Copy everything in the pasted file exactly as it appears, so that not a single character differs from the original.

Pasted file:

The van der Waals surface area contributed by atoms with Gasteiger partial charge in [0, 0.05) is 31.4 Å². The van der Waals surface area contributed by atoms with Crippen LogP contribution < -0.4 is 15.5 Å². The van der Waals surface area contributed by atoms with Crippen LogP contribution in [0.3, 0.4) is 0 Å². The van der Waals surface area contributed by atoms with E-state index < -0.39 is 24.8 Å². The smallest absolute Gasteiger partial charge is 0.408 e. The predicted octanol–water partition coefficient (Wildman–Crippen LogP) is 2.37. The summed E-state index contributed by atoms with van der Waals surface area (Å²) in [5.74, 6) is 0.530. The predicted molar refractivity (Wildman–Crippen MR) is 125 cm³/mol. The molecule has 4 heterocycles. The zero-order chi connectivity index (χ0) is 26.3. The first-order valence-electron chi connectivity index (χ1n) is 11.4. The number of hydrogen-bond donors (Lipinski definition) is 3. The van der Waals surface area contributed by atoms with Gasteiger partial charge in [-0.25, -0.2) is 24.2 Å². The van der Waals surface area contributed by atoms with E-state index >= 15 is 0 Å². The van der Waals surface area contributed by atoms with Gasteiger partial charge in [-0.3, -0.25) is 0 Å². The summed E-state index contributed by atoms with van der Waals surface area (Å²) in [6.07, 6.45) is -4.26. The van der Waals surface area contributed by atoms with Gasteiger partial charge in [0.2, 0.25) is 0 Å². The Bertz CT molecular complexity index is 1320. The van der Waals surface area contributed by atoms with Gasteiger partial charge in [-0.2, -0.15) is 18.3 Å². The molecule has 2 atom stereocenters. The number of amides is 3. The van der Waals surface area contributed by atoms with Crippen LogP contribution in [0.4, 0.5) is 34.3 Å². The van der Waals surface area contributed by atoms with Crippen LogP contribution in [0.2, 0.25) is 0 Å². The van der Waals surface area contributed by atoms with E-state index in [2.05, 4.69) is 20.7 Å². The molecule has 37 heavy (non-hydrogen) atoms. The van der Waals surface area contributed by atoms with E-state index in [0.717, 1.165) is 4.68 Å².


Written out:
The van der Waals surface area contributed by atoms with Gasteiger partial charge in [0, 0.05) is 31.4 Å². The van der Waals surface area contributed by atoms with Crippen LogP contribution < -0.4 is 15.5 Å². The van der Waals surface area contributed by atoms with Crippen LogP contribution in [0.3, 0.4) is 0 Å². The van der Waals surface area contributed by atoms with E-state index < -0.39 is 24.8 Å². The smallest absolute Gasteiger partial charge is 0.408 e. The predicted octanol–water partition coefficient (Wildman–Crippen LogP) is 2.37. The summed E-state index contributed by atoms with van der Waals surface area (Å²) in [5.74, 6) is 0.530. The predicted molar refractivity (Wildman–Crippen MR) is 125 cm³/mol. The molecule has 4 heterocycles. The zero-order chi connectivity index (χ0) is 26.3. The first-order valence-electron chi connectivity index (χ1n) is 11.4. The number of hydrogen-bond donors (Lipinski definition) is 3. The van der Waals surface area contributed by atoms with Gasteiger partial charge in [-0.25, -0.2) is 24.2 Å². The van der Waals surface area contributed by atoms with E-state index >= 15 is 0 Å². The van der Waals surface area contributed by atoms with Gasteiger partial charge in [-0.3, -0.25) is 0 Å². The summed E-state index contributed by atoms with van der Waals surface area (Å²) in [6.07, 6.45) is -4.26. The van der Waals surface area contributed by atoms with Gasteiger partial charge in [0.2, 0.25) is 0 Å². The Bertz CT molecular complexity index is 1320. The van der Waals surface area contributed by atoms with Gasteiger partial charge in [-0.2, -0.15) is 18.3 Å². The molecule has 2 atom stereocenters. The number of amides is 3. The van der Waals surface area contributed by atoms with Crippen LogP contribution in [0.4, 0.5) is 34.3 Å². The van der Waals surface area contributed by atoms with Crippen LogP contribution in [0.2, 0.25) is 0 Å². The van der Waals surface area contributed by atoms with E-state index in [2.05, 4.69) is 20.7 Å². The molecule has 37 heavy (non-hydrogen) atoms. The van der Waals surface area contributed by atoms with E-state index in [0.717, 1.165) is 4.68 Å².